In my mind, this is fitting to follow Zoe’s post on idealism.
I’ve been struggling with our perceived and practiced project based learning. Don’t get me wrong, it’s super. It’s way better than what we’ve been doing. But is it enough. Are kids owning the learning, or are they owning a given/suggested learning. And in that case, are they owning it to the max. And in that case, are we believing/promoting that we’re doing something that we’re not.
The biggest push back for all this crazy thinking is .. that we need some sort of structure, some sort of basics.
I posted the following on our lab connections site shortly after a skype convo with James…
I think structure means pattern.
But when people say it pointedly they often mean a pattern that is imposed.
Sometimes, they mean a pattern that they can see, or name.
And sometimes they mean a pattern that directs and confines.
So when people say – I like structure, I like to check whether that means
“I like to be told what to do”
“I like to tell other people what to do”
“I like to be able to explain and justify what I’m doing”
Each of these are different.
The thing is
all things have structure!
A room full of kids has a structure
even without telling them what to do.
They will be structured by their feelings toward each other,
and toward the objects in the room,
and their beliefs about justice and fairness,
and their cultural expectations,
and the roles they choose for themselves,,
and what they had for breakfast,
and whether they had a fight with their siblings before school,
and prior agreements,
and what happened yesterday,
and the things adults do that they witness,
We watch the kids,
feel what’s going on,
diagnose problems, if any,
provide support if requested.
If the kids are constrained by a lot of imposed ideas, that disturbs the system and makes it hard to see what’s happening.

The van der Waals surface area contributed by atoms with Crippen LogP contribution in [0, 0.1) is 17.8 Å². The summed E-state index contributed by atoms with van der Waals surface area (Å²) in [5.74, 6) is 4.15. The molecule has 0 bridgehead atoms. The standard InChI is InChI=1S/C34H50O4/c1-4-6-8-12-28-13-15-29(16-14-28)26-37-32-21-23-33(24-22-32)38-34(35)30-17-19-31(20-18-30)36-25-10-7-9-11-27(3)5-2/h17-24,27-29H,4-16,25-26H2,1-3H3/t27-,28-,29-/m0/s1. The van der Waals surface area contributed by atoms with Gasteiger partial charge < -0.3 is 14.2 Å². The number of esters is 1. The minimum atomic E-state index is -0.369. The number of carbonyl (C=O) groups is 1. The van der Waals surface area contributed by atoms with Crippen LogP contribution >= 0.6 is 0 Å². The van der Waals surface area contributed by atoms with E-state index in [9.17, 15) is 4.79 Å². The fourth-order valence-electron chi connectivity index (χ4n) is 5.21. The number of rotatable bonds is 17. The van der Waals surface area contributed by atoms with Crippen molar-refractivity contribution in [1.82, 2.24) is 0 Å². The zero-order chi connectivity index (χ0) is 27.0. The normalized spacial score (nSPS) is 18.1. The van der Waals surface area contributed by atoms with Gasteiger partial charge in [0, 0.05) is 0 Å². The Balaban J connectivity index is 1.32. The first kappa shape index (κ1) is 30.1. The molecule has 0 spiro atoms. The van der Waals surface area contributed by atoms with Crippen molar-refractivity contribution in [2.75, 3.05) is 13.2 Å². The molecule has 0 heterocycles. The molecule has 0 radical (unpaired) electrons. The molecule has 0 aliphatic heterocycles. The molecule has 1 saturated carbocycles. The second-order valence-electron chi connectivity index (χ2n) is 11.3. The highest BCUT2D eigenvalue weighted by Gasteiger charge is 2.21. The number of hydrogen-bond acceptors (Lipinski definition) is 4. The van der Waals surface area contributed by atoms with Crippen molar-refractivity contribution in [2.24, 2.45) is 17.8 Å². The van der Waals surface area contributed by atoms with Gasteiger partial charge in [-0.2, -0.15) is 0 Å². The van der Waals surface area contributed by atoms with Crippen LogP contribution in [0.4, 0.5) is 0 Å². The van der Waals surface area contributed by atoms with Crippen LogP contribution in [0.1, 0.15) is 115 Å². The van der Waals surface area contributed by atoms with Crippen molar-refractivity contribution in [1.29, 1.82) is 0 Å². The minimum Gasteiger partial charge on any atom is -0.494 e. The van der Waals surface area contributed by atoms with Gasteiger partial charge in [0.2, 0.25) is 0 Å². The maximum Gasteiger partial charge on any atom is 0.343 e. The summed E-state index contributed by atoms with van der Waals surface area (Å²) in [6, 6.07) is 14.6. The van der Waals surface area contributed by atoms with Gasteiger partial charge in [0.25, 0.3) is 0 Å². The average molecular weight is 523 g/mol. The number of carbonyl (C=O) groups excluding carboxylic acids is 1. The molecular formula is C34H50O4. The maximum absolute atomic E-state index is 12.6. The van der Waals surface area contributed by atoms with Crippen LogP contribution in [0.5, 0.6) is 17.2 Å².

It’s as if you were trying to understand the psychology of a child solely
by watching them play chess.
That’s a lot of structure.
But chess is not a very expressive experience.
I think basically, the problem for a lot of us is that we just don’t believe kids are healthy humans who instinctively seek their own growth.
But one thing is that one person’s organization/structure is another person’s muddle.
We can’t know what’s really happening for the kids
inside their heads.
We do have to trust in the wisdom of the growing mind.
And sage advice to stoke our boldness factor from Ewan McIntosh @ewanmcintosh here:
In the UK, we have the world’s least happy children. In the US, the number prescribed Ritalin is growing to frightening rates, and correlates to standardised testing. In Finland, home of Western Europe’s ‘best’ education system, we see its highest suicide rate (note the ranking of South Korea & Japan, too).
We have an ongoing contentment problem, and the answer to it lies in helping young people discover what their passions are, giving up the artificial reins we as teachers, parents and governments use to strangle those passions and the creativity that lends itself to their growth.
Try to experience a bit of abandon this week. Try to dabble a bit in finding you.
Looking forward to my next read, A New Culture of Learning, Brown & Thomas
and working on a fluid, flexible, malleable, … structure here.